The EIDL Advance program—which ended July 11, 2020 due to lack of funds—has been restarted with passage of the Consolidated Appropriations Act, 2021 (CAA).

Economic Injury Disaster Loan (EIDL) Targeted Advance Refresh

The Targeted EIDL Advance program, which is more restrictive than its predecessor, is authorized under the CAA and makes up to $10,000 available to applicants located in low-income communities who previously received an EIDL Advance for less than $10,000, or those who applied but received no funds due to lack of program funding.

If you previously received a partial EIDL Advance ($1,000 to $9,000) the SBA will reach out to you first by official (@sba.gov) email to determine your eligibility and provide instructions.

If you are in this group, you may qualify if you:

  • Are located in a low-income community, as defined in section 45D(e) of the Internal Revenue Code; and
  • Can demonstrate you suffered a more than 30% reduction in revenue during an 8-week period beginning on March 2, 2020, or later. You will be asked to provide proof of the more than 30% revenue reduction.

If you previously applied for an EIDL Advance but did not receive one due to a lack of funds, you are next in line to be contacted by the SBA.

To qualify in this group you must meet the qualifications above plus: 

  • Have no more than 300 employees.

If your business is otherwise eligible for the EIDL program—including if you are a sole proprietor, independent contractor, or private, nonprofit organizations—and you meet the qualifications above, you are eligible for consideration for the targeted advance. Agricultural enterprises are not eligible.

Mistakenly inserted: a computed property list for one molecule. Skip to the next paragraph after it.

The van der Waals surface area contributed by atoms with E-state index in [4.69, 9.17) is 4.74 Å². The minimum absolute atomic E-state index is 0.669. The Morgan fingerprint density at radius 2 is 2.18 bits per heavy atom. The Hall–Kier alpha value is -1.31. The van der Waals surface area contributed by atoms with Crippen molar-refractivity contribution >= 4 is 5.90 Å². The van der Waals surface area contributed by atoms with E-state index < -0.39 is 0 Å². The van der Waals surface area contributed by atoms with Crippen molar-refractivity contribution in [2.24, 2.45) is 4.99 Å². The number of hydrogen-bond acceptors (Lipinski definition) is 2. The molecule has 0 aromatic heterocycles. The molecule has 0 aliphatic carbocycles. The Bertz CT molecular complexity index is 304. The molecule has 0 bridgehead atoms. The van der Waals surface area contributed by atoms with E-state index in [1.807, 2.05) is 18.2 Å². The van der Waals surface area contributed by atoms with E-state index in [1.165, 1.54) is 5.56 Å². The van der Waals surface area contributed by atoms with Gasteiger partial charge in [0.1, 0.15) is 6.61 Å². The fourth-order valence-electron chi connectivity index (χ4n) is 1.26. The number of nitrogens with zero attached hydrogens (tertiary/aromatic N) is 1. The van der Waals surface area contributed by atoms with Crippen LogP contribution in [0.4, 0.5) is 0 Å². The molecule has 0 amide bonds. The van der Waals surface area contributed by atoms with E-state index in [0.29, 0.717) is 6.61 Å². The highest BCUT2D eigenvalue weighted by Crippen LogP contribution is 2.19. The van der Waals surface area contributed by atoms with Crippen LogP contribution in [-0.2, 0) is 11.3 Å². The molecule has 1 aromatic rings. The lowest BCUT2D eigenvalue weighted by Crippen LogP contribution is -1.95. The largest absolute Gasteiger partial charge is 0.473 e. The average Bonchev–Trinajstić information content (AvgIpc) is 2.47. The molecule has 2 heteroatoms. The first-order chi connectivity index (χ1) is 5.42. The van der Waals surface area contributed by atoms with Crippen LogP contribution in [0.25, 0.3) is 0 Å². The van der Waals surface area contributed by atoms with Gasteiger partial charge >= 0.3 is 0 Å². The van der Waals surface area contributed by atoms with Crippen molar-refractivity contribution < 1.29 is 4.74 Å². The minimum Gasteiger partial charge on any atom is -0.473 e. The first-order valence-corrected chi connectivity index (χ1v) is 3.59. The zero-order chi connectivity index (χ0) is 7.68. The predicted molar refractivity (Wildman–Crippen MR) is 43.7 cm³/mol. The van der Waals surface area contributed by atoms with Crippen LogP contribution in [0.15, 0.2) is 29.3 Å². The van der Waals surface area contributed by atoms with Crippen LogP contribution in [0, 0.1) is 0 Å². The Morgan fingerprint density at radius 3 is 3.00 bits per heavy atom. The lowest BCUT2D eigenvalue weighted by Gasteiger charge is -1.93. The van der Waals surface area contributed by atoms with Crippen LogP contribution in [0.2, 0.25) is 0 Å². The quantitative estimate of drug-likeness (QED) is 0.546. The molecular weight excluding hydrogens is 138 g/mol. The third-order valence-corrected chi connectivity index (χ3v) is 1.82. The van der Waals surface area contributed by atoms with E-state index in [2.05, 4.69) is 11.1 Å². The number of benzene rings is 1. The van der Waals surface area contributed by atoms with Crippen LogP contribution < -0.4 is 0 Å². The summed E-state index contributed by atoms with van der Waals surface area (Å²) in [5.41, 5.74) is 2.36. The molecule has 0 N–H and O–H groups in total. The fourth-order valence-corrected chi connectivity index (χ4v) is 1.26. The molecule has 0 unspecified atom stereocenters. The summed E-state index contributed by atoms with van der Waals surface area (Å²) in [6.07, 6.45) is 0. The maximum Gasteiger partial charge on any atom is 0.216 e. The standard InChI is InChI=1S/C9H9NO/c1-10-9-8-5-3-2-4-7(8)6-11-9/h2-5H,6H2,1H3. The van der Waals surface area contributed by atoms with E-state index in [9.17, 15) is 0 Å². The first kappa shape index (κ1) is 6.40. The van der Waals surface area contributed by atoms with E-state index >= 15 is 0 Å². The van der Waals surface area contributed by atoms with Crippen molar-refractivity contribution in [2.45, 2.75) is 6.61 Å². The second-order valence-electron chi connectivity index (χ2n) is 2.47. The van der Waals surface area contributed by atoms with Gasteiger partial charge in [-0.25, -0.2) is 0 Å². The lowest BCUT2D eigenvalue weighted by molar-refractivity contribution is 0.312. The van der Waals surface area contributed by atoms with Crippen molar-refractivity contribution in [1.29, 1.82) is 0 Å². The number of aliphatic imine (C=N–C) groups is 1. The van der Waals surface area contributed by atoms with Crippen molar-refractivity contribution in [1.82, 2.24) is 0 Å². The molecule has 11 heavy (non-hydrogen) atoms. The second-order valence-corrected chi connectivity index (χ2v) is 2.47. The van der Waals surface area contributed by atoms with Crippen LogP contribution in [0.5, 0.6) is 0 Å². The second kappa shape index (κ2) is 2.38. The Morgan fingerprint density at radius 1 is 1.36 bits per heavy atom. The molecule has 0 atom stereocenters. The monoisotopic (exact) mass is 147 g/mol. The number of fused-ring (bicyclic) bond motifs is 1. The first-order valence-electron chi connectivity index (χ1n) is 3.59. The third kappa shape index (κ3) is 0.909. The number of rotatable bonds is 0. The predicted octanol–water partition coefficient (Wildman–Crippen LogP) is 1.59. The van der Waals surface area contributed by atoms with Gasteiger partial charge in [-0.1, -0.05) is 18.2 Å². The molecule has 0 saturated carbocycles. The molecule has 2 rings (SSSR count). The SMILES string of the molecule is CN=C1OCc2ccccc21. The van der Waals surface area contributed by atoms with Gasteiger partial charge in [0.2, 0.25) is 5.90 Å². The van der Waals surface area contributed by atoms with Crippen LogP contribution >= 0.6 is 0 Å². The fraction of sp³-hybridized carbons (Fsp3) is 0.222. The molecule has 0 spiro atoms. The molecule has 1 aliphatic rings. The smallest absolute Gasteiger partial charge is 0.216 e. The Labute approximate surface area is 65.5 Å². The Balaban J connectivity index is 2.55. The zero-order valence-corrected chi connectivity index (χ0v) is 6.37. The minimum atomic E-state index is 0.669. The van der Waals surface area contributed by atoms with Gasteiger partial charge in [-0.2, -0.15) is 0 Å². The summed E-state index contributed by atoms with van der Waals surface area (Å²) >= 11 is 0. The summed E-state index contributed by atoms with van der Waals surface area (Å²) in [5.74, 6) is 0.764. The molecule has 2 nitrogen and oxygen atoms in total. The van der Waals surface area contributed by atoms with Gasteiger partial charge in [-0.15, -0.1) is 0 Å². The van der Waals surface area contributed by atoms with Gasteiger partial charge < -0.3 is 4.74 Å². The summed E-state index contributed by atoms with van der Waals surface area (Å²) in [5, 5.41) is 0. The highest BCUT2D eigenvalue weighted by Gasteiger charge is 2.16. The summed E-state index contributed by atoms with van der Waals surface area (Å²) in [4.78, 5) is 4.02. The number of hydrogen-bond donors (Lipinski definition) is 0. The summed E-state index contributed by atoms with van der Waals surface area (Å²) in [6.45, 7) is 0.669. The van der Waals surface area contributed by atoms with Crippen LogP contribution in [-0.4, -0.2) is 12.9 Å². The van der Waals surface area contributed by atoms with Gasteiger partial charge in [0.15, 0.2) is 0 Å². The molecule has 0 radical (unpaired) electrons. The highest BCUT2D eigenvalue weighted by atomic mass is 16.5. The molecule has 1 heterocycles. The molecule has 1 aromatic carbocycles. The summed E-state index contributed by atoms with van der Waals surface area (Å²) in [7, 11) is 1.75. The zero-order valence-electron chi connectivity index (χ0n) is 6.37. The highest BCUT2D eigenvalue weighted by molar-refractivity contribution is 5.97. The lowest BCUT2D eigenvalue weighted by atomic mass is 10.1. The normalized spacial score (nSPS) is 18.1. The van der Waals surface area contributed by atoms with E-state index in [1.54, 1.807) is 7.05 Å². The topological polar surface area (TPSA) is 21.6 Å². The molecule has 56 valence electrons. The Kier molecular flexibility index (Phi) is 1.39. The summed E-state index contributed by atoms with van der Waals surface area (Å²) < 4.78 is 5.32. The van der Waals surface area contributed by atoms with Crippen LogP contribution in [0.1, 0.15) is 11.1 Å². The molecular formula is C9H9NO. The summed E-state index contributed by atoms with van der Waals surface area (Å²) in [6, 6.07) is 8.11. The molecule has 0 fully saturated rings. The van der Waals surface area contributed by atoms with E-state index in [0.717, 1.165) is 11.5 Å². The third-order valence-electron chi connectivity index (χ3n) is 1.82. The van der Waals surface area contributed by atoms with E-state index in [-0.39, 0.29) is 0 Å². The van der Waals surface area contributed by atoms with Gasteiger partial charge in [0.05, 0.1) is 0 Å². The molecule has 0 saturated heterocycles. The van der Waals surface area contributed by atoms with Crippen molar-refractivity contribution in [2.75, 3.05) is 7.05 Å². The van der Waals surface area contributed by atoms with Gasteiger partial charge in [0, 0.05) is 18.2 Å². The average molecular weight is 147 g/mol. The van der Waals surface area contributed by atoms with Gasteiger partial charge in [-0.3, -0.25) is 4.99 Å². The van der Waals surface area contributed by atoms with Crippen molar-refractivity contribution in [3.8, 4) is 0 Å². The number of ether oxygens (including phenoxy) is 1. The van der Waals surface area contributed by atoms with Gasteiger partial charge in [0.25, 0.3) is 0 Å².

You may be asked to provide an IRS Form 4506-T giving the SBA permission to request your tax return information.

Do not submit a duplicate COVID-19 EIDL application. Only prior applicants will be considered for the Targeted EIDL Advance.

Economic Injury Disaster Loan (EIDL)

SBA Coronavirus Disaster assistance loans are designed to help businesses recover from the economic effects of COVID-19. Disaster assistance loans of up to $2 million with maximum terms of 30 years are available. Small business owners in all 50 states; Washington, D.C.; and U.S. territories are eligible to apply.

Loans can be used to pay fixed debts, payroll, accounts payable, and other bills that can’t be paid due to the impact of COVID-19. The interest rate for small businesses is 3.75%. Nonprofits pay just 2.75%.

Economic Injury Disaster Loan (EIDL) Refresh

The main change, aside from $20 billion in additional funding for the Economic Injury Disaster Loan (EIDL) program, is an extension of time to file for a loan from Dec. 31, 2020, to Dec. 31, 2021.

Shuttered Venue Operator (SVO) Grant program

The Shuttered Venue Operators (SVO) Grant program, authorized by the CAA on Dec. 27, 2020, includes $15 billion in grants to shuttered venues. Funds are administered by the SBA’s Office of Disaster Assistance.